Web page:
There are two types of people in this world–and no one knew it until 2008, with the launch of the iPhone. Type one had a million-dollar idea for an app. Type two had a million-dollar idea for an app that they also had the skill to design and code.
Even in an era when digital proficiency is higher than ever, there’s still a gap between concept and product. And Microsoft dreams of eliminating that gap entirely with an experimental Windows app called Ink to Code. It lets you literally sketch out your app design–complete with buttons, text fields, and headers–then export a machine-readable layout file to Microsoft’s Visual Studio, which allows you to add the code for either a quick and dirty prototype or fully fledged Windows and Android apps.
The app itself was born as an intern project at Microsoft Garage, where the company rapidly prototypes ideas that may or may not be brought to market. Even at the Garage, ideas are typically born the old-fashioned way. “We have all these app ideas sketched out on paper,” says George Matthews, who managed Ink to Code. “Every time one of our teams will build out a feature, the first thing we do is we draw it by hand, before we even touch a computer. For me it’s natural, it feels more natural. [But] we thought we could do something better.”
Watching Matthews demo the app himself, it’s clear that Microsoft is on its way to that amorphous “better.” Using a Surface Studio, Matthews quickly draws up a tipping app, hastily sketching UI elements that transform into crisp boxes and buttons. What I don’t notice at first, though, is that while the software is using AI to recognize his intent, he’s also drawing in a sort of language. A box with many lines in it is for text. A box with a circle is a button. A box with a circle is an image.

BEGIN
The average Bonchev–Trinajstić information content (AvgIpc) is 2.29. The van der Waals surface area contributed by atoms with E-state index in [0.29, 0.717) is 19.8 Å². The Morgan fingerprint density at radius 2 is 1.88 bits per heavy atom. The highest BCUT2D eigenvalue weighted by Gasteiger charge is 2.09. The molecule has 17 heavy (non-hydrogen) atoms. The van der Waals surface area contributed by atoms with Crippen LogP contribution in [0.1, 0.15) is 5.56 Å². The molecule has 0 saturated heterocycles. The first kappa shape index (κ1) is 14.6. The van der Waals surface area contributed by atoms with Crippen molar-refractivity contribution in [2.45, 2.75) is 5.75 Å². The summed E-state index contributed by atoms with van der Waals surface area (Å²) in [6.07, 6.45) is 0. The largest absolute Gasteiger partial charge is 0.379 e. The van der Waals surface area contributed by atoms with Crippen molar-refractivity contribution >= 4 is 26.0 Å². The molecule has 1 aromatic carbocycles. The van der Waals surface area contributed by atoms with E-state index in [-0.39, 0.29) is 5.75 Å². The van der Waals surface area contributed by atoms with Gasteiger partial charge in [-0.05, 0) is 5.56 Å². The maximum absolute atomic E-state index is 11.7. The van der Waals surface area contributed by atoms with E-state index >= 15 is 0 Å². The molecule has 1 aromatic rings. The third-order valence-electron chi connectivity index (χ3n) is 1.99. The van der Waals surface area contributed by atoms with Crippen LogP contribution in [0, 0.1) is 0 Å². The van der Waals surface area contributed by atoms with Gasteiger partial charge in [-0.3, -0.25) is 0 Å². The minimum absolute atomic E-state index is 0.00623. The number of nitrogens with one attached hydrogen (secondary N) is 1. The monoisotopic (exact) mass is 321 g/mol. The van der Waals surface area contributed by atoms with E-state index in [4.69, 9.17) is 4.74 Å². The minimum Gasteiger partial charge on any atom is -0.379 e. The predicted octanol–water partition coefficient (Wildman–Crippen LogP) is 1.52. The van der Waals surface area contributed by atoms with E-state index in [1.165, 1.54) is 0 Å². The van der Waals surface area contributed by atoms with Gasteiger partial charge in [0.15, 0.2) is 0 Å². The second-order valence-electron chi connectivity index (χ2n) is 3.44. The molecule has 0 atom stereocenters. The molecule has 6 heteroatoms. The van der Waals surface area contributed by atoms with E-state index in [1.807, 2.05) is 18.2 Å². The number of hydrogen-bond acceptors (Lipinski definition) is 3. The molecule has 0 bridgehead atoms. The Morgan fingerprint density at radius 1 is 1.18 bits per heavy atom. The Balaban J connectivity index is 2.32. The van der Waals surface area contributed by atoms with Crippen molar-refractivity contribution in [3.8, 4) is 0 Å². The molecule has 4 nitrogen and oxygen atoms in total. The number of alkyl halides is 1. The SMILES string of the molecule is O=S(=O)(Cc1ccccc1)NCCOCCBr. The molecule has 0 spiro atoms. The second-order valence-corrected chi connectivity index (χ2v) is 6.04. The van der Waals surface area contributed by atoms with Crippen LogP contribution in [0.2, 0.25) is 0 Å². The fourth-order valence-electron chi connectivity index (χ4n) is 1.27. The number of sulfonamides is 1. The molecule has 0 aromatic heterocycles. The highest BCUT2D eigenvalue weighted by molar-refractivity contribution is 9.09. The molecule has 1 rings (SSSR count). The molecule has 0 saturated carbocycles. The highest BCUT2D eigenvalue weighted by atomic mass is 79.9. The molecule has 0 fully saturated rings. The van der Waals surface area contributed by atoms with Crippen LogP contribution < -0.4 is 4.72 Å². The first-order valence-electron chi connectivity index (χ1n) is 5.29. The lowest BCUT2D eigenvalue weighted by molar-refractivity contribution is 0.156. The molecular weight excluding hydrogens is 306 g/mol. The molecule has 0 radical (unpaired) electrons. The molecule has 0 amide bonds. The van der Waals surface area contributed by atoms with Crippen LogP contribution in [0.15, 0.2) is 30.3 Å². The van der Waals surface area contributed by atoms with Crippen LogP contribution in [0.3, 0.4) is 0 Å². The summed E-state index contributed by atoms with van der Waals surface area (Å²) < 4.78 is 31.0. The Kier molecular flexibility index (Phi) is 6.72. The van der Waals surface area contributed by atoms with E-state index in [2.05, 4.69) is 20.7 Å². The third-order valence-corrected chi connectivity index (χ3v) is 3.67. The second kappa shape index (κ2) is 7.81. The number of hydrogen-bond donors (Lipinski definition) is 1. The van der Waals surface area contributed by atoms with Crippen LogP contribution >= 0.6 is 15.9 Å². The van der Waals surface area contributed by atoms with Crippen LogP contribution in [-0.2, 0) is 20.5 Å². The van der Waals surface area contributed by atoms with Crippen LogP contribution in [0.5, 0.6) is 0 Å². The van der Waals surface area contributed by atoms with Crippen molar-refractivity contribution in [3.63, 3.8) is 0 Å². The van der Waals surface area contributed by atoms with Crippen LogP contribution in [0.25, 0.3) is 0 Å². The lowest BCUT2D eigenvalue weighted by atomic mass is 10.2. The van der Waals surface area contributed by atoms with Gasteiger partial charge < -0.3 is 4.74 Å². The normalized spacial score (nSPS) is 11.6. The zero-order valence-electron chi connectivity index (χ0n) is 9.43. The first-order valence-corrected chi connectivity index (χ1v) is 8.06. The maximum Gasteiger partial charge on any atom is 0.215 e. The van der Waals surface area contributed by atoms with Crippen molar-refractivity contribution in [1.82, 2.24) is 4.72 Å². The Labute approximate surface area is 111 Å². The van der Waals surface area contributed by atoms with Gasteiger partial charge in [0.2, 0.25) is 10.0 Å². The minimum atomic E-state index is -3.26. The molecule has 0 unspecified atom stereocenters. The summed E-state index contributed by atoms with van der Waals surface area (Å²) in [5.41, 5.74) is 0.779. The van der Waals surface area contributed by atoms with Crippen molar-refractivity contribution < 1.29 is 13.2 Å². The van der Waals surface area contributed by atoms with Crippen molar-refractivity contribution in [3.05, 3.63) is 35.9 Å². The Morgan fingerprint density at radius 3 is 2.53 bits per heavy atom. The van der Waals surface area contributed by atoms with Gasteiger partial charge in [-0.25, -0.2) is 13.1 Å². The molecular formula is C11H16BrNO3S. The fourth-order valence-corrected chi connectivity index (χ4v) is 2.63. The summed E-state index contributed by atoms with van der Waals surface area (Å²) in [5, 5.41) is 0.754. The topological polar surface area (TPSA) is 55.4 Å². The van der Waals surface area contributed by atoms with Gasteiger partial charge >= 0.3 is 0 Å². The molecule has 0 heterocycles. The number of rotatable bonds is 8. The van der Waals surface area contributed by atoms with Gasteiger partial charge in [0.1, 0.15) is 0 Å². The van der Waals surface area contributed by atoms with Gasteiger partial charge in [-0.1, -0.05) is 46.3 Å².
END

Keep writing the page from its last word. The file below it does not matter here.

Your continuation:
“We got inspiration from looking at app designer notebooks–we asked them to show us their notebooks,” Matthews says with a laugh. As it turned out, many designers already sketch their apps with these visual shorthands, so it made sense for Microsoft to build them right into the app.
Especially for professionals that already use Microsoft Visual Studio in their work, Ink to Code might save a step or two in the early development process, getting them to a working prototype faster. Yet it’s neither turnkey nor foolproof. While it helps you generate an annotated layout for your app, you still have to connect all those placeholder buttons and images with real code inside another editor. So for now, Ink to Code isn’t the dream app that the first type of people in this world–the non-coding, non-designing people–need to realize their visions. Though keep in mind, it’s not being billed as that. It’s a free experiment you can try. Microsoft doesn’t even call it a “product” at this time.
Even still, talking to the team behind Ink to Code, it’s clear that Microsoft would like to one day build a full end-to-end system for app creation that could be as simple as sketching. “I’ll admit to being a little bit obsessed with this idea right now. I care very deeply about it,” says Matthews. “Much to the chagrin of my family at home, I say, ‘I have a great idea of what we can add to it!'”